"You can eat it for sure, but it doesn't taste as good as good Belgian chocolate does, I admit," said Adriaenssens (who has no relation to Sigrid Adriaenssens). "For structural reasons, we went with different fat than cocoa butter that resisted temperature. But because it resists temperature better, it melts less in your mouth and tastes less good than real chocolate does."
The group used this concoction to build a 30-by-30-inch (80-by-80-cm) prototype earlier this year, which has since held up on display at Princeton.
The life-size pavilion -- measuring up to 15 feet high and wide (2.5 meters) -- would function as a temporary installation rather than a permanent structure, lasting up to about a month, Adriaenssens said.
Have Chocolate, Need Venue
The team originally planned to showcase their work at the grand opening of the Belgian Beer Café in midtown Manhattan this summer, but those plans have since fallen through due to logistical constraints, according to a spokesperson for the Belgian Beer Café.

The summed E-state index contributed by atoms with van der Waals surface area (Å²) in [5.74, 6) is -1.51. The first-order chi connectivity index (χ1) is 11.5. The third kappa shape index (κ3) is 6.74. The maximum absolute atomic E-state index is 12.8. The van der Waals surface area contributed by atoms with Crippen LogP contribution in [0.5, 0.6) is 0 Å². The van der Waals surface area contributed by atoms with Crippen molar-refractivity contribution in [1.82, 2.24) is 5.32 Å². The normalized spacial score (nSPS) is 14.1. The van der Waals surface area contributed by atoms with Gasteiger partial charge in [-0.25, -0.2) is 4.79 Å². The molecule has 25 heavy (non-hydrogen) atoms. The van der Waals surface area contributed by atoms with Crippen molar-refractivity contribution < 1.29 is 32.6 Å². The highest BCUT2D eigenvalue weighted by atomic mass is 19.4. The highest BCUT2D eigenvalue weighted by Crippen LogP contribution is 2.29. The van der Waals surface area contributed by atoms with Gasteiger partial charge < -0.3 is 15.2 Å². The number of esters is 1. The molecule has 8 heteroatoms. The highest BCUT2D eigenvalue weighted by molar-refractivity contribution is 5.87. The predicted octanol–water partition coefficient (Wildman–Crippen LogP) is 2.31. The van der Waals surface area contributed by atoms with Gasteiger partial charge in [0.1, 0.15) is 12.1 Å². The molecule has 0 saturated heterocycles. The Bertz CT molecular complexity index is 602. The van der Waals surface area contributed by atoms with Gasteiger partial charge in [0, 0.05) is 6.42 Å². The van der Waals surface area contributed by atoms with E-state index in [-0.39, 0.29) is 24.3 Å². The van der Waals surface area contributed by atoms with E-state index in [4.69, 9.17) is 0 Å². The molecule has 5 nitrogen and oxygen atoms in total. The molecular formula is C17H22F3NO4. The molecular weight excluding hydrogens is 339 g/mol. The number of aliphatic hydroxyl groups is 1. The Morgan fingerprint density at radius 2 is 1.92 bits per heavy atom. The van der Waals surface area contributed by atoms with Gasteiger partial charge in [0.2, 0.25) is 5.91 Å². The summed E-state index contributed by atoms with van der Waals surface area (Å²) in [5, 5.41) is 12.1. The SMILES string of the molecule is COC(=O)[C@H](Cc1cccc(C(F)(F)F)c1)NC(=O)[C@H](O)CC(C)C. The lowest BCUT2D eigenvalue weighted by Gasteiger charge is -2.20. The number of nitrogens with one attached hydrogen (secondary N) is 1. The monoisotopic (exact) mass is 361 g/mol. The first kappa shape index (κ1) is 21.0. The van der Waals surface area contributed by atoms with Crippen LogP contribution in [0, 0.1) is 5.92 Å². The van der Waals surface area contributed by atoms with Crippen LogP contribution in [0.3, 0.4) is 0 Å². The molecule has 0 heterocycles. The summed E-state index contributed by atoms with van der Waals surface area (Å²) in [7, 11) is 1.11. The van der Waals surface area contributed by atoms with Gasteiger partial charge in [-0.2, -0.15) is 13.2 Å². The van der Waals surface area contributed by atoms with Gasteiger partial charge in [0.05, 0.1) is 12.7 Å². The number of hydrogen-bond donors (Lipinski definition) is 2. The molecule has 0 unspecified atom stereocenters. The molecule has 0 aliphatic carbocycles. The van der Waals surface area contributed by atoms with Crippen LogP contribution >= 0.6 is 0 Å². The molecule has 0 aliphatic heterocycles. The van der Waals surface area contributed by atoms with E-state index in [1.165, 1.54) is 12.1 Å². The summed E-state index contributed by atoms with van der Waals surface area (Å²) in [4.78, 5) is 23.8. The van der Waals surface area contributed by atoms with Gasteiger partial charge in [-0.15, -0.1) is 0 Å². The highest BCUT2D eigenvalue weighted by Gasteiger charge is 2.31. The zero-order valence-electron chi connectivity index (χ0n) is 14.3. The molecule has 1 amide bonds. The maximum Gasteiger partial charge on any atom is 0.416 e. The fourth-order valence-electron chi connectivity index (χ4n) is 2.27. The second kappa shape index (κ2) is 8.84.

But the team has not yet given up on the project, and will continue to search for a new venue.
"We can make it, we know that, it's just finding the right place to build it," said Adriaenssens at Barry Callebaut.
Barry Callebaut plans to donate the chocolate for the project, and while the eventual installation would likely provide the company with some publicity, Adriaenssens does not expect to make money from it.
"It's just for fun," Adriaenssens said. "Sometimes that's also possible."
For the architects involved, the project also offers an academic opportunity to explore how material can inform design. A report of their chocolate pavilion development is currently under review in the journal Computer-Aided Design.
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